Building Microservices with Spring and Cloud Spanner
Develop and test your Spring applications with Google Cloud Spanner
Google Cloud Spanner is a globally distributed relational database service. This solution provides ACID transactions and SQL semantics without sacrificing horizontal scaling and high availability.
In this article, we will go through how to develop and test a Spring Boot Kotlin application using Spanner (for free).
Why choosing Spanner?
If you are familiar with CAP theorem, you may know that any distributed data store can provide only two of the following three guarantees:
- Consistency: Every read must return the most recent write .
- Availability: Every read/write must have zero-error response.
- Partition Tolerance: The system continues to operate despite delays or communication errors between nodes (network partitions).
ACID databases, such as Traditional Relational Databases, are Consistent and Available, but not Partition Tolerant.
BASE databases, like many NoSQL Databases, are Available and Partition Tolerant, but not Consistent.
Thanks to Google’s private network, Cloud Spanner can provide Consistency and Availability, minimizing the possibility of network partitioning (Partition Tolerance).
But, because partitions can happen, during some partitions Spanner chooses Consistency over Availability.
Spanner Emulator is an in-memory database that you can use to develop and test your applications for free.
Install and run the emulator following these instructions:
- Make sure Docker is installed.
- Get the latest emulator image.
$ docker pull gcr.io/cloud-spanner-emulator/emulator
3. Start the emulator.
$ docker run -d --name spanner-emulator -p 9010:9010 -p 9020:9020 gcr.io/cloud-spanner-emulator/emulator
Once the emulator is running, you will have two endpoints available:
localhost:9010 for gRPC communication, and
localhost:9020 for REST.
Instances and Databases in Spanner
To use Spanner, you must create a Spanner instance. This instance is an allocation of resources used by the Spanner databases created within that instance.
Create an instance and the database following these instructions:
- Make sure to have gcloud CLI installed.
- Create and activate the emulator configuration.
$ gcloud config configurations create emulator
$ gcloud config set auth/disable_credentials true
3. Set the configuration for your project.
$ gcloud config set project your-project-id
4. Override the endpoint from Spanner to
$ gcloud config set api_endpoint_overrides/spanner http://localhost:9020/
5. Create an instance with the emulator configuration and one node.
$ gcloud spanner instances create test-instance \
--description="Test Instance" --config=emulator-config --nodes=1
6. Create a database within your instance.
$ gcloud spanner databases create test-database \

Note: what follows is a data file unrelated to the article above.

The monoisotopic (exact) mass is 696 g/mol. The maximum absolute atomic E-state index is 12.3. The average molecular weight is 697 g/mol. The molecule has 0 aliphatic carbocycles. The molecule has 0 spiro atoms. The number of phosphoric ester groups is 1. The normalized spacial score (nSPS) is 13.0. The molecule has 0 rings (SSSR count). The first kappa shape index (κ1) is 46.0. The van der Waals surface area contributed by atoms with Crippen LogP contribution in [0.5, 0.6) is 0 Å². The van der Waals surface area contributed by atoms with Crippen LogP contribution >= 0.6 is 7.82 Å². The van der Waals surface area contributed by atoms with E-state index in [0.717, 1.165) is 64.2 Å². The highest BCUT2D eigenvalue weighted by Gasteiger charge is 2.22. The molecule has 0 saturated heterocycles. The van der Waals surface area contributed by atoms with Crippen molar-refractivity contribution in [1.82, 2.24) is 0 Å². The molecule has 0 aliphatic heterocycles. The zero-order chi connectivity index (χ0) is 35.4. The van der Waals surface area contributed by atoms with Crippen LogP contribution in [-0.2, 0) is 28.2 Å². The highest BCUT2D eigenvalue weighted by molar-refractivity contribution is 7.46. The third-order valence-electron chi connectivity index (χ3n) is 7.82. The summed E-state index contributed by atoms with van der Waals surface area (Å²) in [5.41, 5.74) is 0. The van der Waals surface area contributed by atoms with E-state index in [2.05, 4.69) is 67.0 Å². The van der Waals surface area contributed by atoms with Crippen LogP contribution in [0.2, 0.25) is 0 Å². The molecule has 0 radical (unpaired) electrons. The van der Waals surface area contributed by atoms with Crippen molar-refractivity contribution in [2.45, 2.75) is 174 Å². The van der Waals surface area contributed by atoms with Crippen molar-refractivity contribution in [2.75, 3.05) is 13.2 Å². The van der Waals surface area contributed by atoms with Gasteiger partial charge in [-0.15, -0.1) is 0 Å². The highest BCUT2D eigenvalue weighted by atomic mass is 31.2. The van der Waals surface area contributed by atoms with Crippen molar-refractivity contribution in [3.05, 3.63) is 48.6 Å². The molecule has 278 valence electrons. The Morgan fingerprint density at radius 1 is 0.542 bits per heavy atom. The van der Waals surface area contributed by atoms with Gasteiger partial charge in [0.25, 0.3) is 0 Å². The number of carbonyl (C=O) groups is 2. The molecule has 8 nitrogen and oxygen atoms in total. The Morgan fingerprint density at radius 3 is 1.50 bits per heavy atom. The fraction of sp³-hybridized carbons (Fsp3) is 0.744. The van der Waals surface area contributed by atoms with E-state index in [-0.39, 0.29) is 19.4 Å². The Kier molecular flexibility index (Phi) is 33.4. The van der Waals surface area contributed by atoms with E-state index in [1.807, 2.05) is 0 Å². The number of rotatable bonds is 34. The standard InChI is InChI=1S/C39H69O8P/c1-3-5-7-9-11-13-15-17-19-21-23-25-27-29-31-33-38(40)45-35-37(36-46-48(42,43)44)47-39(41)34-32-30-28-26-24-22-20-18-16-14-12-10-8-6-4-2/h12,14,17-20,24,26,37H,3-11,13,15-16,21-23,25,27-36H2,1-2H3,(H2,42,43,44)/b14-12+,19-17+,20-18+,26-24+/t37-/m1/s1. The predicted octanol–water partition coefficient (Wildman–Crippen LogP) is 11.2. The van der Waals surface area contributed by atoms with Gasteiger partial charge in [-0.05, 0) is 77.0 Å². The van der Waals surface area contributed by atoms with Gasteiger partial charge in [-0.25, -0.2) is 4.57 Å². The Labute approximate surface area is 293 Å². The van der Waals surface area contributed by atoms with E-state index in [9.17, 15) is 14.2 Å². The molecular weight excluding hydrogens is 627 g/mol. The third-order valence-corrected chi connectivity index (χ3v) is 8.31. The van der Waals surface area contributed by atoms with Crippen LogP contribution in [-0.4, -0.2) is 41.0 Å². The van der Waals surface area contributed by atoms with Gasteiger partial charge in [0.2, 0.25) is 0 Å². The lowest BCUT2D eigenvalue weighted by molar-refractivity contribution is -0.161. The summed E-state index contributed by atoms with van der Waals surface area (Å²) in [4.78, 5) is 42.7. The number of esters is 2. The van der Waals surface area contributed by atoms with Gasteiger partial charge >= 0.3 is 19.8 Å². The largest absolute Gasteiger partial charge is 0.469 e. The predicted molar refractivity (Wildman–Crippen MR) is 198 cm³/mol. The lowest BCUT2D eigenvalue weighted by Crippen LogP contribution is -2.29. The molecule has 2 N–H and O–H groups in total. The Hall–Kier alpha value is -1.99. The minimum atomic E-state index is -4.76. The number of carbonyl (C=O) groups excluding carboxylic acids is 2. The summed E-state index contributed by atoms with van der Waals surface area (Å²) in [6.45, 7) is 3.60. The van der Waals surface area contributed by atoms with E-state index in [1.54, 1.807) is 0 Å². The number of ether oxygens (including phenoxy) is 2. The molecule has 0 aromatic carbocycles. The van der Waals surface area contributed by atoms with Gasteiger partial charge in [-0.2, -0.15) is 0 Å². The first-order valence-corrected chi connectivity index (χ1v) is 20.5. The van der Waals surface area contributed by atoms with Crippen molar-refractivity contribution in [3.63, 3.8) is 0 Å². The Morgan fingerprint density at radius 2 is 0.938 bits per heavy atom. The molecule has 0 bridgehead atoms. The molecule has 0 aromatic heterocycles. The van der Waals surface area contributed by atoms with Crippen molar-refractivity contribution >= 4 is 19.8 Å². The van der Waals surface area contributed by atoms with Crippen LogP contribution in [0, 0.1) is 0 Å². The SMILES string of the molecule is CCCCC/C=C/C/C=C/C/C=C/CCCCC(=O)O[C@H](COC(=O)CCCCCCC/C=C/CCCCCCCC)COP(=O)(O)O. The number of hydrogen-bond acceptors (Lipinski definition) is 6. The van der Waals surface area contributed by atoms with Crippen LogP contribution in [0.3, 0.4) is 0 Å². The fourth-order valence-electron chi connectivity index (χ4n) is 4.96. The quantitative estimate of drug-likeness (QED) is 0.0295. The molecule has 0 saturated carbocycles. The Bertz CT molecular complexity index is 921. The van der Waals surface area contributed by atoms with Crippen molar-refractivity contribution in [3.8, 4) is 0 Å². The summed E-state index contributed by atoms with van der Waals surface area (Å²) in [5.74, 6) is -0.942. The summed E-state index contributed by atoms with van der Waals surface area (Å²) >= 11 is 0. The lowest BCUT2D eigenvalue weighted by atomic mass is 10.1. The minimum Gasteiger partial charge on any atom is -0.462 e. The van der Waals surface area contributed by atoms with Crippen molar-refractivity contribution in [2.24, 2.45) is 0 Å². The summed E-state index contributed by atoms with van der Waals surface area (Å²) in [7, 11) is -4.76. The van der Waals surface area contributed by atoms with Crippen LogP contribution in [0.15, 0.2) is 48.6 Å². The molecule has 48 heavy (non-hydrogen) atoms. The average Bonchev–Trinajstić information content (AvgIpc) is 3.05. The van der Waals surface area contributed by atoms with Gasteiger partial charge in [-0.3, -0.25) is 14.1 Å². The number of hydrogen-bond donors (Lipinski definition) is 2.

7. Check if the database has status READY.
$ gcloud spanner databases list --instance test-instance
Setting up the application
First, add the required dependencies for the Spring Boot application. Make sure you have the dependencies listed below in your
The Migration Tool
To create the database schema when the microservices are deployed, we are using Liquibase as the migration tool for the application. With the Spanner Liquibase Extension, you can enable Liquibase to target Spanner.
In the path
src/main/resources create a directory called
db and within it, another directory called
Then, create a file called
db.changelog-master.yaml. Here, we add the “changeSets” to manage database schema changes with Liquibase.
Spring will read the Database Changelog file from the location
classpath:/db/changelog/db.changelog-master.yaml when the application is launched.
In this example, we are using YAML to design the schema following the Schema Design Best Practices for Spanner. In the
db.changelog-master.yaml file, we have the table
singer with the columns
Although Cloud Spanner has its integration with Spring Framework, we are using JDBC to connect the application with the Database. Set up the Datasource with the following properties:
In our model, there is simply an Entity for the table
singer and its JPA Repository:
Testing the Application
For the integration tests, we are using Testcontainers for Spanner. This library allows to easily create the Spanner instance and database in a Docker container.
First, make sure you have the following test dependencies in your
In this example, we use a Companion Object that sets up the container with the Spanner emulator, and creates the Spanner instance and the database for our tests:
@Container annotation to create a Docker container with the container image version. We recommend you to stick with a specific image version for your tests, instead of
Also, use the
@DynamicPropertySource annotation to override the
spring.datasource.url property with the URL pointing to the container.
Finally, we are creating a simple JUnit5 test, which injects the JPA Repository
SingerRepo to store and fetch the data from the database.
In this article, we learned how to build and test our microservices using a cloud database solution that manages distributed data, provides data consistency and is also highly available, like Google Cloud Spanner.
The example code is available on GitHub.